Sanders shrugs off suggestion he's too extreme to beat Trump

Dylan Stableford
Senior Writer

During Tuesday night’s Democratic debate in Detroit, Vermont Sen. Bernie Sanders dismissed an attack from former Colorado Gov. John Hickenlooper, who said the self-described democratic socialist is too extreme to defeat President Trump in 2020.

Hickenlooper said Sanders’s policies, including Medicare for All and the Green New Deal, would be a “disaster at the ballot box.”

“You might as well FedEx the election to Donald Trump,” Hickenlooper said when asked by CNN’s Jake Tapper if Sanders’s embrace of the “democratic socialist” label makes him unelectable. “Donald Trump is malpractice personified.”

Sanders pointed out that he’s leading Trump in polls of their theoretical 2020 matchup.

“Every credible poll that I have seen has me beating Donald Trump,” Sanders said.

From left, Bernie Sanders, Elizabeth Warren, Beto O'Rourke, John Hickenlooper (Photo: Justin Sullivan/Getty Images)

According to a Fox News poll released last week, Sanders leads Trump by 6 points (46 percent to 40 percent) among registered voters. The same poll had Sanders in second place (with 15 percent) behind former Vice President Joe Biden in the race for the Democratic nomination.

Hickenlooper, who is polling at just 2 percent in the Fox News poll, told Sanders, “if we’re going to make radical changes” that his policies propose, voters “are not going to do it.”

Sanders seemed to throw his hands up in exasperation.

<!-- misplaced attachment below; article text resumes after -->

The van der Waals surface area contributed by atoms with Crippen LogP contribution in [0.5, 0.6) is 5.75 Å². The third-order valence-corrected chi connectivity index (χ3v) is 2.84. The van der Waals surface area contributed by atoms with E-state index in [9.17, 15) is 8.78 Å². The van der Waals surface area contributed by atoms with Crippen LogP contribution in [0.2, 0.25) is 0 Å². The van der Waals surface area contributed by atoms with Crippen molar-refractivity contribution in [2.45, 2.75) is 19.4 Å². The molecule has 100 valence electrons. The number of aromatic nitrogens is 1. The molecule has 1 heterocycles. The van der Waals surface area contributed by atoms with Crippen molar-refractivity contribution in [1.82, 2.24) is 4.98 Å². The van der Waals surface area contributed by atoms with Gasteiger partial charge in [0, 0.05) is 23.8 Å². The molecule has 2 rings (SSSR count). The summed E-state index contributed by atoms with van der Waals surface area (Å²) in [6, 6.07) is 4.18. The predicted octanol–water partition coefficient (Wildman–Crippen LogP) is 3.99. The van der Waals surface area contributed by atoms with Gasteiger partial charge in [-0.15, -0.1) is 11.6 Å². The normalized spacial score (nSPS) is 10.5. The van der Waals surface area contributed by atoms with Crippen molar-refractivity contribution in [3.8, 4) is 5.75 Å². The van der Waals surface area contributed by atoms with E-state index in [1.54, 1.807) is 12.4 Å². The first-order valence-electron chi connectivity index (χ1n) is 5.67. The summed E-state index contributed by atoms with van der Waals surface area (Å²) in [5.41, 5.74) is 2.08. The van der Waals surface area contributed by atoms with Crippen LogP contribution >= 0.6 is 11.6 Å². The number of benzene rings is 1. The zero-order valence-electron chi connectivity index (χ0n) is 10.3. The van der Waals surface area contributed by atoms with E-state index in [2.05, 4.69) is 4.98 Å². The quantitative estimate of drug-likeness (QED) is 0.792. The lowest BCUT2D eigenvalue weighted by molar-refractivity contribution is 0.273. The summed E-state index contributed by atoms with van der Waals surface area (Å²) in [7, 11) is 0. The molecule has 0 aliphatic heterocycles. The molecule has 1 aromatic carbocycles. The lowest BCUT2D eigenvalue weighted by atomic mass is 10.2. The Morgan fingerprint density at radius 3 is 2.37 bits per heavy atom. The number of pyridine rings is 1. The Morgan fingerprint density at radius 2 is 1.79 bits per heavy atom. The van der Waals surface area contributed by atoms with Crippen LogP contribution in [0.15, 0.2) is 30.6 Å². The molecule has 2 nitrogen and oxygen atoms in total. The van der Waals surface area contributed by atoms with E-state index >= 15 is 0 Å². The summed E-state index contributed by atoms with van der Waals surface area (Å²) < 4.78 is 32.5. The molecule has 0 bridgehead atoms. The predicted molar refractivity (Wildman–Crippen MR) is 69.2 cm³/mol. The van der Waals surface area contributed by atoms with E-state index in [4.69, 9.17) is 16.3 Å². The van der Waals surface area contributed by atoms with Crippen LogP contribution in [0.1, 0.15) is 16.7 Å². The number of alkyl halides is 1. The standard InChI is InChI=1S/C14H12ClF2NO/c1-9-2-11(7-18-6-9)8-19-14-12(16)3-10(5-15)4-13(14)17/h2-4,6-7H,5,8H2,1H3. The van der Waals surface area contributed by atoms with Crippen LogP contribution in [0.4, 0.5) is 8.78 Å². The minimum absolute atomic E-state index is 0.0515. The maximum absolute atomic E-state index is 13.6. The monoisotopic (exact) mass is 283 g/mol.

“Throw your hands up,” Hickenlooper said.

“I will,” the Vermont senator said.

For months, Trump has tried to paint the 2020 Democratic presidential field as “far-left radicals” pushing a radical socialist agenda.

“Some of these people are stone-cold crazy,” Trump said in a speech in May. “They’re promoting the biggest socialist takeover in the history, really, of the world. Because, if you think, I mean, this is the United States.”

Sen. Bernie Sanders and former Colorado Gov. John Hickenlooper (Photo illustration: Yahoo News; photos: Paul Sancya/AP)

Speaking in Washington, D.C., last month, Sanders sought to define his brand of democratic socialism as a continuation of FDR’s New Deal.

“Over 80 years ago Franklin Delano Roosevelt helped create a government that made transformative progress in protecting the needs of working families,” Sanders said. “Today, in the second decade of the 21st century, we must take up the unfinished business of the New Deal and carry it to completion. This is the unfinished business of the Democratic Party and the vision we together must accomplish.”

“It means committing ourselves to protecting political rights,” he continued, “to protecting civil rights, and to protect economic rights for all of the people in our country.”

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